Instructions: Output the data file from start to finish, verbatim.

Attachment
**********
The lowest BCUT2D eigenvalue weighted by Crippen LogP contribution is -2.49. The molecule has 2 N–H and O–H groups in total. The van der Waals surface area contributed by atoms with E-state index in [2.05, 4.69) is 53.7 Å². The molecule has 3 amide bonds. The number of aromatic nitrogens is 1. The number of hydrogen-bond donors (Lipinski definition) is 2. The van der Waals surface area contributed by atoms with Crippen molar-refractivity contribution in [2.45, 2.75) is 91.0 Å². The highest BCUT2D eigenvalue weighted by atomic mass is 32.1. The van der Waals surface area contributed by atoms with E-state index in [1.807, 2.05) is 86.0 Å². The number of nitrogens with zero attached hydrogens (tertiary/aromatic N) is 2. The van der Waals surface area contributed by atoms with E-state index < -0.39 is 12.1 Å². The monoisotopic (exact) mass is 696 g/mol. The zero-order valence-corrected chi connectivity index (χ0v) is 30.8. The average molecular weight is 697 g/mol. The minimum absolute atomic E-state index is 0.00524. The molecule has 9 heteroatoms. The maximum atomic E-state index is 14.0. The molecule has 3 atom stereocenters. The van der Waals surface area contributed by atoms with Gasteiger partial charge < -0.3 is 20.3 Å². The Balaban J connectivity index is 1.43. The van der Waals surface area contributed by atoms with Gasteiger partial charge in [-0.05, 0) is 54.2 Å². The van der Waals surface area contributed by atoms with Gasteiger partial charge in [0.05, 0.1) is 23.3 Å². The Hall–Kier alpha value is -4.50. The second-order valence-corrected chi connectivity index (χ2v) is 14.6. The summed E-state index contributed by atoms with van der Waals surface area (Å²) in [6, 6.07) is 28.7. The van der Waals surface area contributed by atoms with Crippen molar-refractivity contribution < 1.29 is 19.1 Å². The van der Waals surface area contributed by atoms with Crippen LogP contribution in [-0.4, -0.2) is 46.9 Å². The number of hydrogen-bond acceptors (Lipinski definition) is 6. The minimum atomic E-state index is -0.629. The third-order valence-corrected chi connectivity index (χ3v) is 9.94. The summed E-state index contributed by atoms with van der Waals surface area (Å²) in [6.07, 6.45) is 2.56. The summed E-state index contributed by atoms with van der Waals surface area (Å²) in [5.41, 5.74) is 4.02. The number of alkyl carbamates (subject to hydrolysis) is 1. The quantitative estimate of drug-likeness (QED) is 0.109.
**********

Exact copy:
The lowest BCUT2D eigenvalue weighted by Crippen LogP contribution is -2.49. The molecule has 2 N–H and O–H groups in total. The van der Waals surface area contributed by atoms with E-state index in [2.05, 4.69) is 53.7 Å². The molecule has 3 amide bonds. The number of aromatic nitrogens is 1. The number of hydrogen-bond donors (Lipinski definition) is 2. The van der Waals surface area contributed by atoms with Crippen molar-refractivity contribution in [2.45, 2.75) is 91.0 Å². The highest BCUT2D eigenvalue weighted by atomic mass is 32.1. The van der Waals surface area contributed by atoms with E-state index in [1.807, 2.05) is 86.0 Å². The number of nitrogens with zero attached hydrogens (tertiary/aromatic N) is 2. The van der Waals surface area contributed by atoms with E-state index < -0.39 is 12.1 Å². The monoisotopic (exact) mass is 696 g/mol. The zero-order valence-corrected chi connectivity index (χ0v) is 30.8. The average molecular weight is 697 g/mol. The minimum absolute atomic E-state index is 0.00524. The molecule has 9 heteroatoms. The maximum atomic E-state index is 14.0. The molecule has 3 atom stereocenters. The van der Waals surface area contributed by atoms with Gasteiger partial charge < -0.3 is 20.3 Å². The Balaban J connectivity index is 1.43. The van der Waals surface area contributed by atoms with Gasteiger partial charge in [-0.05, 0) is 54.2 Å². The van der Waals surface area contributed by atoms with Gasteiger partial charge in [0.05, 0.1) is 23.3 Å². The Hall–Kier alpha value is -4.50. The second-order valence-corrected chi connectivity index (χ2v) is 14.6. The summed E-state index contributed by atoms with van der Waals surface area (Å²) in [6, 6.07) is 28.7. The van der Waals surface area contributed by atoms with Crippen molar-refractivity contribution < 1.29 is 19.1 Å². The van der Waals surface area contributed by atoms with Crippen LogP contribution in [-0.4, -0.2) is 46.9 Å². The number of hydrogen-bond acceptors (Lipinski definition) is 6. The minimum atomic E-state index is -0.629. The third-order valence-corrected chi connectivity index (χ3v) is 9.94. The summed E-state index contributed by atoms with van der Waals surface area (Å²) in [6.07, 6.45) is 2.56. The summed E-state index contributed by atoms with van der Waals surface area (Å²) in [5.41, 5.74) is 4.02. The number of alkyl carbamates (subject to hydrolysis) is 1. The quantitative estimate of drug-likeness (QED) is 0.109.